Adenomyosis is a condition that's similar to endometriosis. However, adenomyosis occurs when tissue that acts like the lining of the uterus grows in the muscular wall of the uterus. You can have both adenomyosis and endometriosis at the same time, or each of these conditions may develop on its own.

Associated Pelvic Floor Pains

Endometriosis may cause scar tissue to develop in the pelvis or a cyst (a fluid-filled sac) to form in an ovary, which can lead to pelvic pain.

In rare cases, endometriosis may affect the sciatic nerve and cause symptoms like tingling, pressure, and radiating back pain that travels down the leg.

Frequency: Cyclical or Chronic

Endometriosis is considered a chronic disease. Some people experience symptoms that are continuous or occur with specific activity (such as sex). Others notice cyclical discomfort, meaning it worsens and improves at different times, often during their menstrual period.

Other Symptoms

Besides pain, endometriosis can cause other symptoms and complications, including:


Certain triggers might worsen symptoms of endometriosis. Hormonal changes during a person's menstrual cycle are a common cause.

Some research has shown certain foods or substances may also trigger symptoms, although the studies conducted are generally subject to bias, and therefore no definitive treatment guidelines can be drawn. The Endometriosis Foundation of America suggests avoiding the following:

  • Processed foods
  • Caffeine
  • Alcohol
  • Soy
  • Dairy
  • Red meat
  • Gluten
  • Sweets and high-fat foods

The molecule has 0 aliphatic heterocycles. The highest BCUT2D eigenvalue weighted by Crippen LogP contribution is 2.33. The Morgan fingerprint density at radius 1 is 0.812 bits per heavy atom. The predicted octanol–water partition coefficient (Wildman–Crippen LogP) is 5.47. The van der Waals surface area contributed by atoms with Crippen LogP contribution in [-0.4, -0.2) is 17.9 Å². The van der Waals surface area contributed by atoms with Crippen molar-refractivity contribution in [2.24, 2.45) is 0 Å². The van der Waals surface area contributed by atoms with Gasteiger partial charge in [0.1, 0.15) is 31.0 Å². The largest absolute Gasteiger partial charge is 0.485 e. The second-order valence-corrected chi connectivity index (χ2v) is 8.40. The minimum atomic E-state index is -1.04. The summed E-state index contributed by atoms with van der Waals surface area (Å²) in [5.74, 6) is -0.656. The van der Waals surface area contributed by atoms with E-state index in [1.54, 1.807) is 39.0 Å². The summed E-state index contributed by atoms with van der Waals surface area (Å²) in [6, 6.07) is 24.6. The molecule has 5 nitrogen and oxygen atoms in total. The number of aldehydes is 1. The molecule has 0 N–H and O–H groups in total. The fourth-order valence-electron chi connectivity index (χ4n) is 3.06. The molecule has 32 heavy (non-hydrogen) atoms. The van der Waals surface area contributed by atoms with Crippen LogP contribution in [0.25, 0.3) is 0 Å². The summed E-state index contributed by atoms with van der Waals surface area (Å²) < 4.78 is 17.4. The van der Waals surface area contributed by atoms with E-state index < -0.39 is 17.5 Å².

• Nonorganic foods

Always consult with a healthcare provider before making significant dietary changes.

Steps to Take for Debilitating Cramps 

Painful cramps can interfere with daily activities, but there are some simple lifestyle habits that can lessen the discomfort.


Taking good care of yourself and managing stress levels may help you better deal with pain. You should consume a healthy diet and exercise daily if possible. Additionally, getting enough rest is important for your overall health, especially if you’re dealing with chronic pain.

Heat Therapy

Some people find that heat therapy can help relieve cramping symptoms. You can place a hot water bottle or heating pad on your belly. Or, you can take a warm bath. The heat helps loosen muscles, which may lessen the intensity of cramps.

Over-the-Counter Painkillers

Over-the-counter (OTC) pain relievers, such as Advil or Motrin (ibuprofen), can help keep pain at bay.

Speak to a Healthcare Provider

If your pain is severe or frequent, consult a healthcare provider. They can help you determine if your cramps are due to endometriosis or another condition.

Diagnosing Endometriosis 

A healthcare provider will take your medical history and report of symptoms and conduct a physical examination and pelvic exam. Imaging such as ultrasound, computed tomography (CT) scan, or magnetic resonance imaging (MRI) may be performed.

If endometriosis is suspected, the healthcare provider may perform a laparoscopy procedure. This involves inserting a small camera into the abdomen to look for signs of disease. A biopsy (removing a sample of tissue for analysis in a lab) may be performed.

A Challenging Diagnosis?

Endometriosis is often difficult to diagnose. Research shows it takes 10 years, on average, before a person in the United States will receive a correct diagnosis.